California farmers discuss farm bill priorities for 2012
By Christine Souza
With less funding likely to be available for agricultural programs in the next federal farm bill, California farmers and farm organizations emphasized the need to maintain research, pest exclusion and market development programs during California Department of Food and Agriculture listening sessions.
State Food and Agriculture Secretary Karen Ross said the sessions would help her better advocate California farm bill priorities at the national level. The current farm bill will expire in 2012, necessitating action by Congress.
"The most important thing that we can do if we want to make a difference in Washington is to have a strong, unified, California voice around our themes that really illustrate for Congress that what's good in California is very helpful to the future of America," Ross said.
During a listening session in Sacramento, California Farm Bureau Federation President Paul Wenger said he realizes those drafting the 2012 Farm Bill have a tough job ahead.
"We know we are facing challenging times, but just like on our farms and ranches when we are challenged financially, as we sit back and prioritize, we really can make the decisions that will help us build for a great future," Wenger said.
He emphasized the importance of continued support for research through the U.S. Department of Agriculture Agricultural Research Service and the University of California.
"Cooperative Extension through our land grant universities is so critical to where we have come as a country agriculturally that sometimes we overlook that it is also extremely important to our urban areas," Wenger said. "As we think about food safety, food handling and nutrition issues, we need to be really looking at how we can be supportive of Cooperative Extension."
Dean Neal Van Alfen of the University of California, Davis, College of Agricultural and Environmental Sciences said the nation "has not been supporting agricultural research the way it has many other areas of research ... and this is not going to help us solve our needs for the future."
Many speakers emphasized the need to retain adequate funding for plant, pest and disease programs.
At a listening session in Fresno, Tulare County Farm Bureau Executive Director Tricia Stever Blattler referred to the pest and disease control and exclusion programs as "an important and critical tool in protecting our agricultural production industry."
She noted that the region's citrus farms face the threat of disease carried by the Asian citrus psyllid.
"It is not a question of if this bug will threaten the Central Valley, but when. We must maintain vigilance about keeping pest eradication and early detection programs funded and in place," Stever Blattler said.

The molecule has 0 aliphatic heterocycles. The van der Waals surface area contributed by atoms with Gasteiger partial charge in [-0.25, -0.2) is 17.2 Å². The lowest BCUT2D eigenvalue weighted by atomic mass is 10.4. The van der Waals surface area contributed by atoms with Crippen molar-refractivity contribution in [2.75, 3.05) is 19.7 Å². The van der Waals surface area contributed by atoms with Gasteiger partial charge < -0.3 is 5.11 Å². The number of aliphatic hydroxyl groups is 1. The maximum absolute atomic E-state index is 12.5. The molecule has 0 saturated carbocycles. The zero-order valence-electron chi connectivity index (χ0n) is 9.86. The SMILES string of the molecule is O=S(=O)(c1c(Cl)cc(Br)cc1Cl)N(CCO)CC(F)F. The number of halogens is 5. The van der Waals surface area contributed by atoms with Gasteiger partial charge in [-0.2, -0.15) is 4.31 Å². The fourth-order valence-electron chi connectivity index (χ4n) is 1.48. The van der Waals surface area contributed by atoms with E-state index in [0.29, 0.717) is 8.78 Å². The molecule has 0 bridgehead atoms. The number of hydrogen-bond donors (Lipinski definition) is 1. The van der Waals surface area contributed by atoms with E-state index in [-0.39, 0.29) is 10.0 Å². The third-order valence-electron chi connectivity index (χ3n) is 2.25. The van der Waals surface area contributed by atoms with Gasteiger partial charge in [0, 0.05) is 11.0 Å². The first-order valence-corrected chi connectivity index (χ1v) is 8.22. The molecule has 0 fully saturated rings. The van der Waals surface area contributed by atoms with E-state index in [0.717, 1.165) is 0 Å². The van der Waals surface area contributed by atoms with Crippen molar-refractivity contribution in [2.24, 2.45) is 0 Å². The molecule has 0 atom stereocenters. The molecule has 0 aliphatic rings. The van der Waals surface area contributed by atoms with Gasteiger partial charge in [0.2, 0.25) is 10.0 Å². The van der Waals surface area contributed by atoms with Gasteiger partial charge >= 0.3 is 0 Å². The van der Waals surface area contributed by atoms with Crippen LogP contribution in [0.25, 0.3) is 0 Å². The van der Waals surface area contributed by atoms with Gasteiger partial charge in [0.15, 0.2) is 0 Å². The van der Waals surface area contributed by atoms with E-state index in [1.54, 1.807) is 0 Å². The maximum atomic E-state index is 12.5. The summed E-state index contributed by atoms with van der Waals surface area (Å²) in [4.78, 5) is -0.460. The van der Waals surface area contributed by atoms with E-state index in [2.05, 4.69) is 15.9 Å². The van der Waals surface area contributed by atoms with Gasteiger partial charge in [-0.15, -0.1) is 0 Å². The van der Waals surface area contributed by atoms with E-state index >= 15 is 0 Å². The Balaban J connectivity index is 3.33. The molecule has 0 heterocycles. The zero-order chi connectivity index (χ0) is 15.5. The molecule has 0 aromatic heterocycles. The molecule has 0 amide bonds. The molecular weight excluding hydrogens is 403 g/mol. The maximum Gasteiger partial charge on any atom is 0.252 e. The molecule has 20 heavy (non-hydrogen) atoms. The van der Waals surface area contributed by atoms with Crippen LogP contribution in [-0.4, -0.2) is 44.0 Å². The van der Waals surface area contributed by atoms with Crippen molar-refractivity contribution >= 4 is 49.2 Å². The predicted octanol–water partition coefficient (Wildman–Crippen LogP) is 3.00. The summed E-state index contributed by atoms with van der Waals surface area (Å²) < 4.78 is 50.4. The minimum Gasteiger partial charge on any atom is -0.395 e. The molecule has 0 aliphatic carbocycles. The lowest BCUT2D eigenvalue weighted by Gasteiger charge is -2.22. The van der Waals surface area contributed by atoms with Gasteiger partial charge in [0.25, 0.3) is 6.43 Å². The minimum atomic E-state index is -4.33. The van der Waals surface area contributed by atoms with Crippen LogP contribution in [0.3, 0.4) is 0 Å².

Several speakers supported maintaining an appropriate safety net for program crops such as corn, cotton, rice, wheat and dairy.
Eric Erba of milk processor California Dairies Inc. cited the cooperative's recommendations for reducing the volatility of the dairy business.
"The basic theme for dairy producers since 2009 has been one of survivability," he said.
Erba said he would like to see programs for dairy farmers that help with risk management and enhancing international markets for dairy products.
Other speakers sought continued support for market development programs such as the Market Access Program.
In the 2008 Farm Bill, specialty crops such as fruits, vegetables and nuts earned their own section for the first time. Chris Valadez of the California Grape and Tree Fruit League noted that his organization was one of 120 groups that formed a national coalition known as the Specialty Crop Farm Bill Alliance. Valadez praised the Technical Assistance for Specialty Crops program and advocated for a stronger emphasis on the Specialty Crop Block Grant program.
Claudia Reid, policy director for California Certified Organic Farmers, asked that the new farm bill retain programs and funding for organic agriculture that were added to the 2008 Farm Bill.
Speakers highlighted the benefits of farm bill conservation programs such as the Environmental Quality Incentives Program. Nita Vail of the California Rangeland Trust described conservation programs as critical for California.
"We know that conservation programs are regularly oversubscribed, that there are more farmers and ranchers who would like to get into the programs than funding allows," she said.
Wenger noted that nutrition programs in the farm bill can benefit both farmers and consumers.
"We encourage focusing on programs that build demand for California's diversity of fruits, nuts and vegetables and get these products into the hands of all consumers," he said.
Still to be seen is the impact that federal deficit-reduction efforts will have on the farm bill debate. In October, the House and Senate agriculture committees will submit recommendations to the 12-member congressional deficit reduction committee.
As the deficit-reduction debate continues, Wenger said Farm Bureau and other farm organizations "will be looking at the programs important to California farmers and seeing which ones we can't afford to lose and seeing where changes could be made."
To submit comments to CDFA on the 2012 Farm Bill, email to firstname.lastname@example.org or write to California Department of Food and Agriculture, 1220 N St., Suite 400, Sacramento, CA 95814.
(Christine Souza is an assistant editor of Ag Alert. She may be contacted at email@example.com.)
Permission for use is granted, however, credit must be made to the California Farm Bureau Federation when reprinting this item.